Good thing I'm suffering from total inertia...

...or I'd be bothered about some things.

This is the South. There are some things that are sacred. Two, real near the top of the list, are biscuits and chicken & dressing. I make awesome biscuits. Took me years to figure it out since my grandmother's instructions don't usually include specific amounts. Chicken and dressing? I'm still practicing. Sometimes good, sometimes not so. It happens.

You can now get frozen biscuits, in a bag, that are just as good as mine. Or my friend, Tony's, for that matter, and his are always awesome, too. But now? You can make chicken and dressing in a crockpot using...forgive me, Lord...cream of chicken soup. Out of a can. And this chicken and dressing is AMAZING. I mean, I put two tablespoons of sage in there, some cornbread, onion, celery and eggs and y' grandmother would not know it wasn't her's. It is SO good that my 81-year-old cranky-ass father, who criticizes EVERYTHING I make as "not like Virgie's," literally scraped the pan last week.

It's that good ;)

The biscuits are, too. So what's the problem?

Technically, I'm not sure there is one. But something in the back of my mind is nagging at me that...we're losing something here. We're losing the hands-on artisanal aspect. We're losing the history. We're losing standing next to your grandmother in the kitchen, eating raw biscuit dough and getting to cut out the circles while she shows you how to "not twist" the cutter. It's having a biscuit cutter that is a metal Gerber orange juice can your mom started using when your little brother was born. (He'll be 48 in September ;) It's listening to your grandmother criticize your mother's dressing every Christmas. No matter what.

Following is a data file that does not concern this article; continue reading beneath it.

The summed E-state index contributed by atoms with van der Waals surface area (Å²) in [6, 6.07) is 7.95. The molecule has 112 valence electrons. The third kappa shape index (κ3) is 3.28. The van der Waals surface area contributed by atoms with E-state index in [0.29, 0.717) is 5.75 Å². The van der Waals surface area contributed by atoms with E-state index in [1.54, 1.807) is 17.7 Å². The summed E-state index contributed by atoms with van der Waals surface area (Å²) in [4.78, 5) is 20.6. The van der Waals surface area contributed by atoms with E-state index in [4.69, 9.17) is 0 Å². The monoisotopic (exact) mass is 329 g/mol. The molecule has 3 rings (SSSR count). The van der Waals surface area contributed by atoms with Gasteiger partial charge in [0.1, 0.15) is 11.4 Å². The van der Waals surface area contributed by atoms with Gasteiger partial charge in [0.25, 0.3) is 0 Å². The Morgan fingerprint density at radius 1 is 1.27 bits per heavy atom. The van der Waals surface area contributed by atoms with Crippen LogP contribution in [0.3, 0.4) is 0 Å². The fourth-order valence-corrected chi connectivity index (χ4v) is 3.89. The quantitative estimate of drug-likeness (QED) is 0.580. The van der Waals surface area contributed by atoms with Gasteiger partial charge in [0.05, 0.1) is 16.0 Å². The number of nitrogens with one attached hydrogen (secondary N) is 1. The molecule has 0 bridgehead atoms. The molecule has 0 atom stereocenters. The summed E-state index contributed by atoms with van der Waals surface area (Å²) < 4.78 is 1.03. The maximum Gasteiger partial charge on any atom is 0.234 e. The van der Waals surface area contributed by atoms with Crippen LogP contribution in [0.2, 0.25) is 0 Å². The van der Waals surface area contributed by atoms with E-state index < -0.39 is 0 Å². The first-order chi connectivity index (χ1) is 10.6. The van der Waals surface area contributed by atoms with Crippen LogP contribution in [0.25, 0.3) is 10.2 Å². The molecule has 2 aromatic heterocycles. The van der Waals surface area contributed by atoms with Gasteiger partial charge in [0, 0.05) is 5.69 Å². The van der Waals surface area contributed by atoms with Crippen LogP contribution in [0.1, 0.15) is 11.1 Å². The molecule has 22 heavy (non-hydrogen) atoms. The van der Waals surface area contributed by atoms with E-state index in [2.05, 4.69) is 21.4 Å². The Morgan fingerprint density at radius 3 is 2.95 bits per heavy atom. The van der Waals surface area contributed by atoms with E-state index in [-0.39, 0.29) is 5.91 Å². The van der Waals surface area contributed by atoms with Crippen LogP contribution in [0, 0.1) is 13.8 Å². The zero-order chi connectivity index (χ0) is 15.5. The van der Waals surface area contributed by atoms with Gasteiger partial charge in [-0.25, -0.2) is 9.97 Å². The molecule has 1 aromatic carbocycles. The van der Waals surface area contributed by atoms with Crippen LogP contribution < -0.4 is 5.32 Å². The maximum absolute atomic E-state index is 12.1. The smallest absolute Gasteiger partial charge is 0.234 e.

I think I feel this way about Kindles. I don't have one, so I have no business saying anything but there's something about carrying a book in your satchel, about turning down the corner of the page and feeling guilty, about smelling the pages of an old book and finding the occasional illicit notation or the scrap of paper stuck in for a bookmark. I have my great-grandmother's original red-and-white-checked Better Homes & Gardens do you hand down a cherished bit of .jpeg to a grandchild?

You don't, but at the same time I haven't read The Help. I KNOW!!! How pitiful is that? But...I either have to go buy it or go get on the list at the library and then...well, I have to go get it. And for someone fast approaching hermit-status, that's a big go-do. If I had a Kindle, I'd have read it several times by now. But...

If I'm going to be a hermit, I have to stop thinking so much. I could get busy and clean up this house. And yard. And power-wash the siding and mulch the beds.

I could ;)


City Girl said…
I am fighting the Kindle - and an iPad (but that's only b/c I'm holding out for a MacBook Air). I fly a lot. We, all dressed in grey and black and dragging irritable carry-ons, shuffle onto the plane. We sit. We pull out our reading material. The last two time I've flown, I was the only person not in possession of an eReader. I was the Luddite holdout toting a hardcover copy of The Hunger Games. Even though I'd already listened to it on my iPhone, to READ it I needed to touch the book. I'm all about adopting technology - we were the first of anyone in either family with satellite television, to give up the landline in favor of mobile-only phones, to get XM radio, to blog, to Tweet, to Tumbl, to buy an iTouch, et cetera ad nauseum. But I just cannot give up good old-fashioned books. Won't do it and nobody can make me.